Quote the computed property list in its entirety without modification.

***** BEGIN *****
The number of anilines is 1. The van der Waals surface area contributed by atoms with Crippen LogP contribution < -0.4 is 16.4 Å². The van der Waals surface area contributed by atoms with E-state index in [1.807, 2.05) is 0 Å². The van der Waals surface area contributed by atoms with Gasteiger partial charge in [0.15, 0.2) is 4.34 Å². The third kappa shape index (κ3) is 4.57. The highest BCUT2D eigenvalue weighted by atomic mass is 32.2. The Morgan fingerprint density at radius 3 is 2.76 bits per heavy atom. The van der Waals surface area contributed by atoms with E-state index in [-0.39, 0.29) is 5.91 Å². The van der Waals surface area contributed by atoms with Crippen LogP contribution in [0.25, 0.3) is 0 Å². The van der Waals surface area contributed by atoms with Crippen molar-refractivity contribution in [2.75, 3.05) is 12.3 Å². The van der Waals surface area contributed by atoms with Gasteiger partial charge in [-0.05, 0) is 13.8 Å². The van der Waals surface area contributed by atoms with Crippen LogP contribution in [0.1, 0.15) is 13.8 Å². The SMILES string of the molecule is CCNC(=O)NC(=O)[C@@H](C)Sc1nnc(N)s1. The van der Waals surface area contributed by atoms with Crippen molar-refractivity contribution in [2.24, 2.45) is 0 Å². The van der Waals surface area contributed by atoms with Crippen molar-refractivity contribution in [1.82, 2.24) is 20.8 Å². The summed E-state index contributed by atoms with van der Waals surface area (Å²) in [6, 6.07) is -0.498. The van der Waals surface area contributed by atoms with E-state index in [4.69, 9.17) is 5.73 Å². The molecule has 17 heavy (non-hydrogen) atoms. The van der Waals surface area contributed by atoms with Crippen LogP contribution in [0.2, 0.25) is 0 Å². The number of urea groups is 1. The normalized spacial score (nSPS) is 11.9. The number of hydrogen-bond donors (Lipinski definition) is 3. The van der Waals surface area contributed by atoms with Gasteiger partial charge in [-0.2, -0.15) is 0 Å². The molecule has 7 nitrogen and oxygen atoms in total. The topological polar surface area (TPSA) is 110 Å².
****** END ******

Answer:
The number of anilines is 1. The van der Waals surface area contributed by atoms with Crippen LogP contribution < -0.4 is 16.4 Å². The van der Waals surface area contributed by atoms with E-state index in [1.807, 2.05) is 0 Å². The van der Waals surface area contributed by atoms with Gasteiger partial charge in [0.15, 0.2) is 4.34 Å². The third kappa shape index (κ3) is 4.57. The highest BCUT2D eigenvalue weighted by atomic mass is 32.2. The Morgan fingerprint density at radius 3 is 2.76 bits per heavy atom. The van der Waals surface area contributed by atoms with E-state index in [-0.39, 0.29) is 5.91 Å². The van der Waals surface area contributed by atoms with Crippen LogP contribution in [0.25, 0.3) is 0 Å². The van der Waals surface area contributed by atoms with Crippen molar-refractivity contribution in [2.75, 3.05) is 12.3 Å². The van der Waals surface area contributed by atoms with Gasteiger partial charge in [-0.05, 0) is 13.8 Å². The van der Waals surface area contributed by atoms with Crippen LogP contribution in [0.1, 0.15) is 13.8 Å². The SMILES string of the molecule is CCNC(=O)NC(=O)[C@@H](C)Sc1nnc(N)s1. The van der Waals surface area contributed by atoms with Crippen molar-refractivity contribution in [2.24, 2.45) is 0 Å². The van der Waals surface area contributed by atoms with Crippen molar-refractivity contribution in [1.82, 2.24) is 20.8 Å². The summed E-state index contributed by atoms with van der Waals surface area (Å²) in [6, 6.07) is -0.498. The van der Waals surface area contributed by atoms with E-state index in [4.69, 9.17) is 5.73 Å². The molecule has 17 heavy (non-hydrogen) atoms. The van der Waals surface area contributed by atoms with Crippen LogP contribution in [0.2, 0.25) is 0 Å². The number of urea groups is 1. The normalized spacial score (nSPS) is 11.9. The number of hydrogen-bond donors (Lipinski definition) is 3. The van der Waals surface area contributed by atoms with Gasteiger partial charge in [-0.2, -0.15) is 0 Å². The molecule has 7 nitrogen and oxygen atoms in total. The topological polar surface area (TPSA) is 110 Å².